Spearheaded by India and Japan, the Asia-Africa Growth Corridor aims to improve intercontinental connectivity. But, as of now, this competing plan to China’s Belt and Road Initiative is only a proposition. To make it a reality, India and Japan must enlist the EU.

The Asia-Africa Growth Corridor (AAGC) is a cooperation framework between Asia and Africa, led by India and Japan. In a way that mirrors the Chinese-sponsored Belt and Road Initiative (BRI), AAGC focuses on connectivity and infrastructure, in addition to development. Unlike BRI, AAGC is, for the moment, only a proposition.

To push the initiative forward, India and Japan may require additional partners, which could come in the form of the EU. As the continent between Asia and Africa, Europe is perfectly placed to work on the corridor. Like India and Japan, it promotes the principles of an open, fair, “rules-based international order.” And as the US continues to withdraw from Asia and Africa, this could be a good chance for the EU to play a bigger role on the global stage.

India and Japan: Confluence with the EU

India’s relationship with the EU has been undergoing a fundamental shift over the past two decades. Characterized historically by the imbalances of colonialism, and more recently, aid, today as the leaders of India and the EU have intimated, the two are engaged in a partnership of opportunities.

India and the EU may not see eye to eye on all issues (climate change comes to mind), but the two share a broad commitment to democratic development. The EU is India’s top trading partner, and, though long-delayed, talks on a free trade agreement between the two continue.

Despite, and also because, of its uneasiness over China, the EU is eager to gain more of a foothold in Asia.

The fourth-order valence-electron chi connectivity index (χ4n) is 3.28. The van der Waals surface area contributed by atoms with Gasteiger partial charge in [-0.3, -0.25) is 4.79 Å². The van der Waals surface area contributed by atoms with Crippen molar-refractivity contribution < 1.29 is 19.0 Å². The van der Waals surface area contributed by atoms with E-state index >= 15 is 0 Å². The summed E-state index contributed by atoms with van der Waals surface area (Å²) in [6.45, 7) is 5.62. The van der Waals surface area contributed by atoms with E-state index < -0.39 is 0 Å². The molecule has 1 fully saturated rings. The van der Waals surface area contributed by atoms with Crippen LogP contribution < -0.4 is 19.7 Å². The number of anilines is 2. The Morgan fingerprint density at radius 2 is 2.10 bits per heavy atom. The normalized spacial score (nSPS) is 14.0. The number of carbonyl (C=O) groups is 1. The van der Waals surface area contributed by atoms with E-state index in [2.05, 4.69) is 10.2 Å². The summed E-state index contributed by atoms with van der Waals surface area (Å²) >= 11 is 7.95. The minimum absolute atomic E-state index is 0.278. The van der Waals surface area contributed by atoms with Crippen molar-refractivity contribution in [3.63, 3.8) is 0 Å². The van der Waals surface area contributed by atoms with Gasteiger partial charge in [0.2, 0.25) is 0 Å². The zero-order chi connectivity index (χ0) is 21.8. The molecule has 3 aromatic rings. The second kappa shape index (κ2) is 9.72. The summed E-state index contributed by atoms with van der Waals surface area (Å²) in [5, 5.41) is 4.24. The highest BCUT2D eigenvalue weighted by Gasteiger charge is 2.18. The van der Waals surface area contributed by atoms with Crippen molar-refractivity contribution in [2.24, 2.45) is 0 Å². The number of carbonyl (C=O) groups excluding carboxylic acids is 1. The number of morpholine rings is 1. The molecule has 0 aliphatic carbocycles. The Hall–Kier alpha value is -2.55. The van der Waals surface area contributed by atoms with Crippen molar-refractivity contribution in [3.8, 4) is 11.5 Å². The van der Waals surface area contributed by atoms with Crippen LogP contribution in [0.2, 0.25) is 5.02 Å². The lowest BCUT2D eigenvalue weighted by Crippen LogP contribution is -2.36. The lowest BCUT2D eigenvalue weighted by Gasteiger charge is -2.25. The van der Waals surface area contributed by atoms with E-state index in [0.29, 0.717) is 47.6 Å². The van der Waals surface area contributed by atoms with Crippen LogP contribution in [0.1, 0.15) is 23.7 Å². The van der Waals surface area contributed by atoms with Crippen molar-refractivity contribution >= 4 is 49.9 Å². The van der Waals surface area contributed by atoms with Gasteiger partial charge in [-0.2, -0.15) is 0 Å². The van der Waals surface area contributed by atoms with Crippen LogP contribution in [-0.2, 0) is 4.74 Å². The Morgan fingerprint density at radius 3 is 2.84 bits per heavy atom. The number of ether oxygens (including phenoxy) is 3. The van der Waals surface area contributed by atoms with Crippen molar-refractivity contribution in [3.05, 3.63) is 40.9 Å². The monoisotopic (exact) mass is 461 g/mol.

2017 saw the 14th India-EU summit, during which the two sides affirmed their partnership in security, geopolitics, trade, and investment. Also, India and the EU continue to pursue the EU-India Agenda for Action-2020, agreed upon at a previous summit. The agenda explicitly indicates that the two intend to “strengthen foreign policy cooperation, in areas of mutual interest such as Asia, Africa, the Middle East/West Asia, Europe.” One of the ways this could manifest itself is in AAGC.

As for Japan, both it and the EU have long heralded the benefits of deeper cooperation, but concrete plans on how to do this have been elusive. This, however, could be changing. In December 2017, Japan and the EU concluded negotiations on an economic partnership agreement, which the EU called the “biggest bilateral trade agreement” it had ever negotiated. Soon after, Prime Minister Shinzo Abe, accompanied by 30 Japanese business representatives, became the first sitting Japanese prime minister to visit Eastern Europe in over a century.

A few months later, Japan and the EU concluded negotiations on another pact, a strategic partnership agreement. The wide-ranging agreement, covering topics including climate change, energy security, and cybercrime, allows the two sides to “jointly promote peace, stability and prosperity globally.”

These agreements provide a formal, legal basis for deeper cooperation between Japan and the EU on a host of issues. And the two sides’ eagerness to collaborate economically and strategically could very well extend to AAGC.

An Opportunity for the EU

The EU, for its part, is looking beyond China in its Asia strategy. Once enthusiastic (or, at least, cautiously optimistic) about BRI, the EU has increasingly expressed wariness and alarm over the initiative. This anxiety took on an official air in April 2018, when 27 out of 28 national EU ambassadors to China compiled a report that said BRI “runs counter to the EU agenda for liberalizing trade and pushes the balance of power in favor of subsidized Chinese companies.” With some European countries, like Hungary and Greece, receiving substantial amounts of Chinese money, the EU is also concerned that BRI and other cooperation initiatives with Central and Eastern Europe could disrupt EU unity.